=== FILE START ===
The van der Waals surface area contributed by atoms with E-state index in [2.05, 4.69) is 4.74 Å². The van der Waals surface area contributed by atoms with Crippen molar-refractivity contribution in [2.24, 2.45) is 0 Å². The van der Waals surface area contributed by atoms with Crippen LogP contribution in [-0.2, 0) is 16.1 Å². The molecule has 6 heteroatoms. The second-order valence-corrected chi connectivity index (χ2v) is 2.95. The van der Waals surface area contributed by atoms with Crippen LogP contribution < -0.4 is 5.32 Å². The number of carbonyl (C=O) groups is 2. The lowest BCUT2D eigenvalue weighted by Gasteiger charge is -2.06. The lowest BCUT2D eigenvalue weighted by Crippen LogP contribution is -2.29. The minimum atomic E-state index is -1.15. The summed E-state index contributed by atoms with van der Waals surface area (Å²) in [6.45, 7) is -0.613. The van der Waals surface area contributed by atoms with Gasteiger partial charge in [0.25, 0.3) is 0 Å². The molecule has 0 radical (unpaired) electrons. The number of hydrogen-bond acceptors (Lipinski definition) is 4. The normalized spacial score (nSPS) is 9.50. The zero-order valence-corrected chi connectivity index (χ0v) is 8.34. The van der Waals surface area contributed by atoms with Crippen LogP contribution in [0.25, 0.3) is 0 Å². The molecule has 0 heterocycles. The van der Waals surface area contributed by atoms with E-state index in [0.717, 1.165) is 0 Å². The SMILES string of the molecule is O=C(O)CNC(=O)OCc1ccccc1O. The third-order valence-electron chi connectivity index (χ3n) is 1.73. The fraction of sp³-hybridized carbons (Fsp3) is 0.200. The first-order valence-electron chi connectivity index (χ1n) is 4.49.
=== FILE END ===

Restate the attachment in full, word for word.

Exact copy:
The van der Waals surface area contributed by atoms with E-state index in [2.05, 4.69) is 4.74 Å². The van der Waals surface area contributed by atoms with Crippen molar-refractivity contribution in [2.24, 2.45) is 0 Å². The van der Waals surface area contributed by atoms with Crippen LogP contribution in [-0.2, 0) is 16.1 Å². The molecule has 6 heteroatoms. The second-order valence-corrected chi connectivity index (χ2v) is 2.95. The van der Waals surface area contributed by atoms with Crippen LogP contribution < -0.4 is 5.32 Å². The number of carbonyl (C=O) groups is 2. The lowest BCUT2D eigenvalue weighted by Gasteiger charge is -2.06. The lowest BCUT2D eigenvalue weighted by Crippen LogP contribution is -2.29. The minimum atomic E-state index is -1.15. The summed E-state index contributed by atoms with van der Waals surface area (Å²) in [6.45, 7) is -0.613. The van der Waals surface area contributed by atoms with Gasteiger partial charge in [0.25, 0.3) is 0 Å². The molecule has 0 radical (unpaired) electrons. The number of hydrogen-bond acceptors (Lipinski definition) is 4. The normalized spacial score (nSPS) is 9.50. The zero-order valence-corrected chi connectivity index (χ0v) is 8.34. The van der Waals surface area contributed by atoms with Crippen LogP contribution in [0.25, 0.3) is 0 Å². The molecule has 0 heterocycles. The van der Waals surface area contributed by atoms with E-state index in [0.717, 1.165) is 0 Å². The SMILES string of the molecule is O=C(O)CNC(=O)OCc1ccccc1O. The third-order valence-electron chi connectivity index (χ3n) is 1.73. The fraction of sp³-hybridized carbons (Fsp3) is 0.200. The first-order valence-electron chi connectivity index (χ1n) is 4.49.